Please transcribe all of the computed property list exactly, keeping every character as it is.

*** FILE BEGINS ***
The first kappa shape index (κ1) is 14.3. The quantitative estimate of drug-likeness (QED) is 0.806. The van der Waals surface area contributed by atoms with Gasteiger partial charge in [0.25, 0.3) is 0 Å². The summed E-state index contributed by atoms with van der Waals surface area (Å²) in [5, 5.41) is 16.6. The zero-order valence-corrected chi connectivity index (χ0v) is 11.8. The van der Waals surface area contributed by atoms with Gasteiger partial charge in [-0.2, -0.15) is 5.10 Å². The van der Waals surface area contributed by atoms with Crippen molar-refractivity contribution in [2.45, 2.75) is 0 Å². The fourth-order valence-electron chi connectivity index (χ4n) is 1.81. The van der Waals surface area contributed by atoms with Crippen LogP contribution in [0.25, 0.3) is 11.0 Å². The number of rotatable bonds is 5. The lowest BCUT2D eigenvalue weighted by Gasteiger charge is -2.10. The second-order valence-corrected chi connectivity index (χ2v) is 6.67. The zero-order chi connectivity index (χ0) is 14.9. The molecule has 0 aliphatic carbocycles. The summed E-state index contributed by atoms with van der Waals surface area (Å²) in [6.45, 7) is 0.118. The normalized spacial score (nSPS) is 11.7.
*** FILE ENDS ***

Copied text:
The first kappa shape index (κ1) is 14.3. The quantitative estimate of drug-likeness (QED) is 0.806. The van der Waals surface area contributed by atoms with Gasteiger partial charge in [0.25, 0.3) is 0 Å². The summed E-state index contributed by atoms with van der Waals surface area (Å²) in [5, 5.41) is 16.6. The zero-order valence-corrected chi connectivity index (χ0v) is 11.8. The van der Waals surface area contributed by atoms with Gasteiger partial charge in [-0.2, -0.15) is 5.10 Å². The van der Waals surface area contributed by atoms with Crippen molar-refractivity contribution in [2.45, 2.75) is 0 Å². The fourth-order valence-electron chi connectivity index (χ4n) is 1.81. The van der Waals surface area contributed by atoms with Crippen LogP contribution in [0.25, 0.3) is 11.0 Å². The number of rotatable bonds is 5. The lowest BCUT2D eigenvalue weighted by Gasteiger charge is -2.10. The second-order valence-corrected chi connectivity index (χ2v) is 6.67. The zero-order chi connectivity index (χ0) is 14.9. The molecule has 0 aliphatic carbocycles. The summed E-state index contributed by atoms with van der Waals surface area (Å²) in [6.45, 7) is 0.118. The normalized spacial score (nSPS) is 11.7.